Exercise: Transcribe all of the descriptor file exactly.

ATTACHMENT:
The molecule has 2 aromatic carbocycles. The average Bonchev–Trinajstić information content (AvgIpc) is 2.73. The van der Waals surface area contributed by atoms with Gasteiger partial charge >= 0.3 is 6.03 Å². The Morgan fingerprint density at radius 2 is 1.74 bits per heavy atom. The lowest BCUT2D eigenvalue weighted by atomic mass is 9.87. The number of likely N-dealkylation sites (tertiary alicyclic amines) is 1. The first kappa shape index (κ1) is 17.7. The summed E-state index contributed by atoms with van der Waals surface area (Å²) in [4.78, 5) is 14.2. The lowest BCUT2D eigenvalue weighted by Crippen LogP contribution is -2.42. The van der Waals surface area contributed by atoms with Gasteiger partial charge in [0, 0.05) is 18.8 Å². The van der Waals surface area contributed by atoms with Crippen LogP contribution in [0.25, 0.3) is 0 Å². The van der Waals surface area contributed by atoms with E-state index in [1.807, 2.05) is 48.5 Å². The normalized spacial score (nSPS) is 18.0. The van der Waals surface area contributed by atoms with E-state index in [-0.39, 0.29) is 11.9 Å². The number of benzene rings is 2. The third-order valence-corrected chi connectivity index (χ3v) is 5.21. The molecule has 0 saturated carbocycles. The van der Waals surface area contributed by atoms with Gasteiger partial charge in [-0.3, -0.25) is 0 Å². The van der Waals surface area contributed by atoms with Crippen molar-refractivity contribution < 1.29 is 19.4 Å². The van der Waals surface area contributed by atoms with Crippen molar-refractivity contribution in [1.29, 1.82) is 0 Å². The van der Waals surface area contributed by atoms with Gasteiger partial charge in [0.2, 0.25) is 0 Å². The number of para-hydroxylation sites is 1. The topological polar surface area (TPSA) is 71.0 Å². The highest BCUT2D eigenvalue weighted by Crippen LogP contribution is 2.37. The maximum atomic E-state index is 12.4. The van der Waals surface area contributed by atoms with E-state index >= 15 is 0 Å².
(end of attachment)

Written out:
The molecule has 2 aromatic carbocycles. The average Bonchev–Trinajstić information content (AvgIpc) is 2.73. The van der Waals surface area contributed by atoms with Gasteiger partial charge >= 0.3 is 6.03 Å². The Morgan fingerprint density at radius 2 is 1.74 bits per heavy atom. The lowest BCUT2D eigenvalue weighted by atomic mass is 9.87. The number of likely N-dealkylation sites (tertiary alicyclic amines) is 1. The first kappa shape index (κ1) is 17.7. The summed E-state index contributed by atoms with van der Waals surface area (Å²) in [4.78, 5) is 14.2. The lowest BCUT2D eigenvalue weighted by Crippen LogP contribution is -2.42. The van der Waals surface area contributed by atoms with Gasteiger partial charge in [0, 0.05) is 18.8 Å². The van der Waals surface area contributed by atoms with Crippen LogP contribution in [0.25, 0.3) is 0 Å². The van der Waals surface area contributed by atoms with E-state index in [1.807, 2.05) is 48.5 Å². The normalized spacial score (nSPS) is 18.0. The van der Waals surface area contributed by atoms with E-state index in [-0.39, 0.29) is 11.9 Å². The number of benzene rings is 2. The third-order valence-corrected chi connectivity index (χ3v) is 5.21. The molecule has 0 saturated carbocycles. The van der Waals surface area contributed by atoms with Gasteiger partial charge in [-0.3, -0.25) is 0 Å². The van der Waals surface area contributed by atoms with Crippen molar-refractivity contribution < 1.29 is 19.4 Å². The van der Waals surface area contributed by atoms with Crippen molar-refractivity contribution in [1.29, 1.82) is 0 Å². The van der Waals surface area contributed by atoms with Gasteiger partial charge in [0.2, 0.25) is 0 Å². The number of para-hydroxylation sites is 1. The topological polar surface area (TPSA) is 71.0 Å². The highest BCUT2D eigenvalue weighted by Crippen LogP contribution is 2.37. The maximum atomic E-state index is 12.4. The van der Waals surface area contributed by atoms with E-state index >= 15 is 0 Å².